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Historical and hermeneutical study of ordinary "readers" transactions with the Bible.
Author: Mote Paulo Magomba
Published by: University of KwaZulu-Natal, Pietermaritzburg - MTh thesis (2004)
This study falls within the area of the Bible in African Christianity, particularly ordinary readers' appropriation of and interpretation of the Bible. It seeks to explore, firstly, the processes of the encounter between the Bible and the indigenous people of Tanzania, specifically the Gogo in central region. Secondly, this thesis seeks to identify some interpretative resources and emerging interpretative practices that have continued into the present of ordinary readers of the Bible.
This exploration is done by tracing the mission activities of the Church Missionary Society (CMS) in Tanzania, which began in 1844. The work of the Universities Mission to Central Africa (UMCA) is also examined, particularly the role it has played in making the Book "open" to the indigenous, through translation.
Although there is continuity between past and present readings, this thesis demonstrates that ordinary readings are not static, they are dynamic; and over the years neo-indigenous interpretative moves have emerged which are a combination of both missionary and indigenous interpretative resources and methods. This reality is evident in the contemporary phenomenon of women and youths' songs in central Tanzania. These songs are creative interpretations of the Bible from an ordinary readers' perspective.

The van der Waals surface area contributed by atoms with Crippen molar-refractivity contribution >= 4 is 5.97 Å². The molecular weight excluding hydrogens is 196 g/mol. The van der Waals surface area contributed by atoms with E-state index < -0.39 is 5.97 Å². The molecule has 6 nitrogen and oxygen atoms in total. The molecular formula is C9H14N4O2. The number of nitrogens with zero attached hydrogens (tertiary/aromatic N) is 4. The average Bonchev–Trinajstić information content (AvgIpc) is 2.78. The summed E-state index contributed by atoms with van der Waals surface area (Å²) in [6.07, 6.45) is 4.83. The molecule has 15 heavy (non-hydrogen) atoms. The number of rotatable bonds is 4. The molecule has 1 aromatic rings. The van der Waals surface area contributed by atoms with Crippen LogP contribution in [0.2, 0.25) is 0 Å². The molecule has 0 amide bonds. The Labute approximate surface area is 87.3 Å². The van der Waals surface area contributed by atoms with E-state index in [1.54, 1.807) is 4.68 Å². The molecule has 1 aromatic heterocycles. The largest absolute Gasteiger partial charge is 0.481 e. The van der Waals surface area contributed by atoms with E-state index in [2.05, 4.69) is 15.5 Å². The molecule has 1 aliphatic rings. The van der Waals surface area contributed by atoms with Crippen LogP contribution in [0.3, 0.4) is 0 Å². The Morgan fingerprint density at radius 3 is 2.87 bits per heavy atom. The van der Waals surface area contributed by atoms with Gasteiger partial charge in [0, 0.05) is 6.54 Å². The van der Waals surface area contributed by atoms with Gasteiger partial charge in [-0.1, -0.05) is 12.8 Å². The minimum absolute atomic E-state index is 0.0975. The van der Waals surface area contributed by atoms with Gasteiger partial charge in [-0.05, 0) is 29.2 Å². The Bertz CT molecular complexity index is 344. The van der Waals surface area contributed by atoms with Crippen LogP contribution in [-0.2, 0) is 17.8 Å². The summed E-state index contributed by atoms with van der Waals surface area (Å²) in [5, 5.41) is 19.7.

There is a challenge to trained readers of the Bible to realise that biblical interpretation is not the preserve of the "professionals"; ordinary readers in the parishes, in cities, towns and villages, do interpret the Bible as well. To be relevant to the Tanzanian context, academic interpreters have to consciously take into account the resources and strategies of ordinary readers, which are demonstrated in their vernacular languages, oral narratives, religious experience, songs, proverbs and wise sayings. This will mean deeply understanding the local languages, Cigogo and others, listening to ordinary interpretations of the Bible, listening to the music and tunes of ordinary readers, as well as reading the vernacular Bible.
Lastly, this study offers some suggestions for further research which, I hope, will bring refreshment and renewal to Tanzanian African biblical and theological scholarship.
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